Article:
Lounging Seals, a Ravenous Pelican, and a Startled Owl Top Impressive Entries in Nature Photography Contest
Replete with stunning shots of Tuscan farmland and close-ups with spiders that reveal their prickly legs, the Nature TTL Photographer of the Year competition garnered an impressive array of images from creatives in 117 countries. Out of the 7,000 entries, Florian Ledoux won the top prize in the annual contest with his aerial photograph capturing nearly two-dozen seals resting on an ice mass floating in Antarctic waters. Categories range from wildlife and landscape to macro, providing an expansive look at nature’s most impressive qualities and characters—Caitlin Henderson exposes a Lichen Huntsman spider that’s attempting to disguise itself on teal-speckled tree bark, while Paul Holman serendipitously captures a fluffy owl in the midst of a surprise. We’ve gathered some of the entries below, but for a complete look at all the Nature TTL winners, check out the contest’s site and Instagram. (via My Modern Met)
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With one-third of the world’s population currently under some level of quarantine, the streets of major cities like Amsterdam, New York City, and San Francisco are an unusual and unsettling sight. Film director and cinematographer Jean Counet, who shot “Meanwhile in Amsterdam,” shows the capital city almost entirely deserted. Public transit is empty and a four-minute walk reveals less than a dozen passersby.
Counet tells Colossal that “Meanwhile in Amsterdam” came together like any other film, except that “this time there was no director, and no plan,” he says. “We walked through the old city centre of Amsterdam between 8:30 (and) 13:30 which is normally teemed by walking people and bicycles. What we witnessed felt like a dream. Sometimes beautiful and mesmerizing, sometimes scary and worrying.”
In a similarly bizarre look at San Francisco, stop lights cycle from green to red with no cars passing through and businesses are boarded up. One with a psychedelic facade even has signs that read “We will survive” and “We will get by,” a hopeful gesture derived from the city’s musical legends that directly contrasts the nailed plywood covering the windows.
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Beginning with a man blowing his lips, an impressive compilation by Donato Sansone merges short clips of car crashes, fiery explosions, and punches thrown during a boxing match into a believable series of consequences. Ranging from nature to sports to destructive events, each seconds-long bit appears to lead right into the next in “Concatenation“—seemingly, a rocket launches straight into a pool ball that then causes a diver to jump into the water. A bullet impales a board, prompting two fiery masses in another section.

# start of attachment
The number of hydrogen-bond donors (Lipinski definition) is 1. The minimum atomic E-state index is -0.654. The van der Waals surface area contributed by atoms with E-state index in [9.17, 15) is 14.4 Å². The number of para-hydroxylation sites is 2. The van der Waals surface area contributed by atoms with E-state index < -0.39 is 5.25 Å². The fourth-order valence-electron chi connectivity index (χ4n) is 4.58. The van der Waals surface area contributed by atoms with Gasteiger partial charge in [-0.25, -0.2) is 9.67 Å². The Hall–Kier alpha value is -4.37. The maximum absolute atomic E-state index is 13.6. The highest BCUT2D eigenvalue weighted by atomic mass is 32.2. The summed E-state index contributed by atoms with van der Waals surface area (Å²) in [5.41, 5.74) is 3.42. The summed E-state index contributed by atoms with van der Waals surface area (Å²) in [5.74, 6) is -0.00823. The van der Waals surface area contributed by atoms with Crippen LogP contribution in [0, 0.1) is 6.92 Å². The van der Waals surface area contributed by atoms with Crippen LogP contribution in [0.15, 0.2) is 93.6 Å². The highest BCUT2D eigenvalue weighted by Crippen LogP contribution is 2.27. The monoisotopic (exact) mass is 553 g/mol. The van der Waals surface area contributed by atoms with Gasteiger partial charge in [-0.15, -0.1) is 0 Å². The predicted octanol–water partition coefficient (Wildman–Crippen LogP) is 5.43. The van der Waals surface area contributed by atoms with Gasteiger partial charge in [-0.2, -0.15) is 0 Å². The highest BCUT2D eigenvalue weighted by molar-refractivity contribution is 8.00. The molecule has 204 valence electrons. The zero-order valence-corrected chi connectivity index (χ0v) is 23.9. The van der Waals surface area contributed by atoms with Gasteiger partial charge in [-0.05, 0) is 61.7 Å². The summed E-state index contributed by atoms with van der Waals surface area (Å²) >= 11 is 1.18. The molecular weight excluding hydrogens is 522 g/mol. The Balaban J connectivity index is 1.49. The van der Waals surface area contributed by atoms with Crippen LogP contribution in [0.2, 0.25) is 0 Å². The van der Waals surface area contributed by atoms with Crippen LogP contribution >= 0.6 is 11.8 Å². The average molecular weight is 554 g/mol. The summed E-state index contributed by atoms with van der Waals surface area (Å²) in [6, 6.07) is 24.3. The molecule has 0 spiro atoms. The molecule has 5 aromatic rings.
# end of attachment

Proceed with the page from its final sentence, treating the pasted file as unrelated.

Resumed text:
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Seattle-based photographer Derrick Lin (previously) constructs miniature worlds that serve as a direct contrast to the stacks of books and other office staples like paperclips and pencils they’re surrounded by. Often showing life’s more relaxing and sublime moments, each scene is complete with tiny figures and their possessions as they pass along a sidewalk lined with cherry blossom trees, occupy a packed airport terminal, and sit on the floor of a messy living room. Because Lin assembles his little scenarios on his tabletop, some of his shots even feature a coffee mug in the background.
The photographer tells Colossal that in recent years, he’s started to consider the more subtle emotions of his daily reality “as a single working professional living in a major city.”
In addition to humor and whimsy, I started to pay more attention to topics around loneliness, mental health, and kindness. I strive to depict and spotlight on the kind of thoughts we typically reserve for ourselves. My photography loosely reflects what I personally experience and what I see around me. What continues to amaze me is the messages I receive from my followers about how my little project resonates with them and brings them joy and calmness.
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During the first frost in the southern region of Finland, Christoffer Relander (previously) shot dense patches of branches, ferns, and blades of grass as part of a new set of double-exposure photographs. Titled We Are Nature Vol. 6, the monochromatic project merges human figures with nature to generate a portrait of a woman whose forehead is substituted with overflowing brush. Another image shows two kids whose features are obscured by leaves and vines.
The Finland-based photographer, who has a background in graphic design, tells Colossal that he decides how to pair each subject and natural element based on graphical compositions and forms. “The botanical textures are matched more after the overall mood. If it feels wrong, I will simply trust my gut,” he says.